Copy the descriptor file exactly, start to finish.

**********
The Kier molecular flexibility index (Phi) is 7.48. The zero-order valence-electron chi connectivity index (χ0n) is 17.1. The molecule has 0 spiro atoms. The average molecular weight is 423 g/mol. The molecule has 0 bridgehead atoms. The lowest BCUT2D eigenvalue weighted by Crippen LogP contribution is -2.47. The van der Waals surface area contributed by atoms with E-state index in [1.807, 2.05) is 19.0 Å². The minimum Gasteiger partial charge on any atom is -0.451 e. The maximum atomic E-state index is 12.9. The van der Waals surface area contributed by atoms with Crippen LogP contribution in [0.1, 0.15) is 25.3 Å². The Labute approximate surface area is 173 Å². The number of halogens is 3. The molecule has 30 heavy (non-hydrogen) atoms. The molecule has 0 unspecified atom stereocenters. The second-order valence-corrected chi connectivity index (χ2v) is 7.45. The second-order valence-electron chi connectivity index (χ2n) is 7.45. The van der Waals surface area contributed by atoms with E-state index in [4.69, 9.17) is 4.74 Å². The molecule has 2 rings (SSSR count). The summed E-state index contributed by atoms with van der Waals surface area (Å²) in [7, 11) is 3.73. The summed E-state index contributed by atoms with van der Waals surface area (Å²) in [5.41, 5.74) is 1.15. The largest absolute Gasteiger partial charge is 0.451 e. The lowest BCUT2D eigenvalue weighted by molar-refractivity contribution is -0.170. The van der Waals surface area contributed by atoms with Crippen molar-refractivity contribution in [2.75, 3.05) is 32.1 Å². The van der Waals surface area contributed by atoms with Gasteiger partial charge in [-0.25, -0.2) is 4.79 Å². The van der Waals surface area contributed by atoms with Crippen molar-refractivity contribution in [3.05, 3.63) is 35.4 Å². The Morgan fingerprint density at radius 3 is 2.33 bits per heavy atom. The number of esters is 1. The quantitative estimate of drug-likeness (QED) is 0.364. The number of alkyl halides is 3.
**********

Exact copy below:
The Kier molecular flexibility index (Phi) is 7.48. The zero-order valence-electron chi connectivity index (χ0n) is 17.1. The molecule has 0 spiro atoms. The average molecular weight is 423 g/mol. The molecule has 0 bridgehead atoms. The lowest BCUT2D eigenvalue weighted by Crippen LogP contribution is -2.47. The van der Waals surface area contributed by atoms with E-state index in [1.807, 2.05) is 19.0 Å². The minimum Gasteiger partial charge on any atom is -0.451 e. The maximum atomic E-state index is 12.9. The van der Waals surface area contributed by atoms with Crippen LogP contribution in [0.1, 0.15) is 25.3 Å². The Labute approximate surface area is 173 Å². The number of halogens is 3. The molecule has 30 heavy (non-hydrogen) atoms. The molecule has 0 unspecified atom stereocenters. The second-order valence-corrected chi connectivity index (χ2v) is 7.45. The second-order valence-electron chi connectivity index (χ2n) is 7.45. The van der Waals surface area contributed by atoms with E-state index in [4.69, 9.17) is 4.74 Å². The molecule has 2 rings (SSSR count). The summed E-state index contributed by atoms with van der Waals surface area (Å²) in [7, 11) is 3.73. The summed E-state index contributed by atoms with van der Waals surface area (Å²) in [5.41, 5.74) is 1.15. The largest absolute Gasteiger partial charge is 0.451 e. The lowest BCUT2D eigenvalue weighted by molar-refractivity contribution is -0.170. The van der Waals surface area contributed by atoms with Crippen molar-refractivity contribution in [2.75, 3.05) is 32.1 Å². The van der Waals surface area contributed by atoms with Gasteiger partial charge in [-0.25, -0.2) is 4.79 Å². The van der Waals surface area contributed by atoms with Crippen molar-refractivity contribution in [3.05, 3.63) is 35.4 Å². The Morgan fingerprint density at radius 3 is 2.33 bits per heavy atom. The number of esters is 1. The quantitative estimate of drug-likeness (QED) is 0.364. The number of alkyl halides is 3.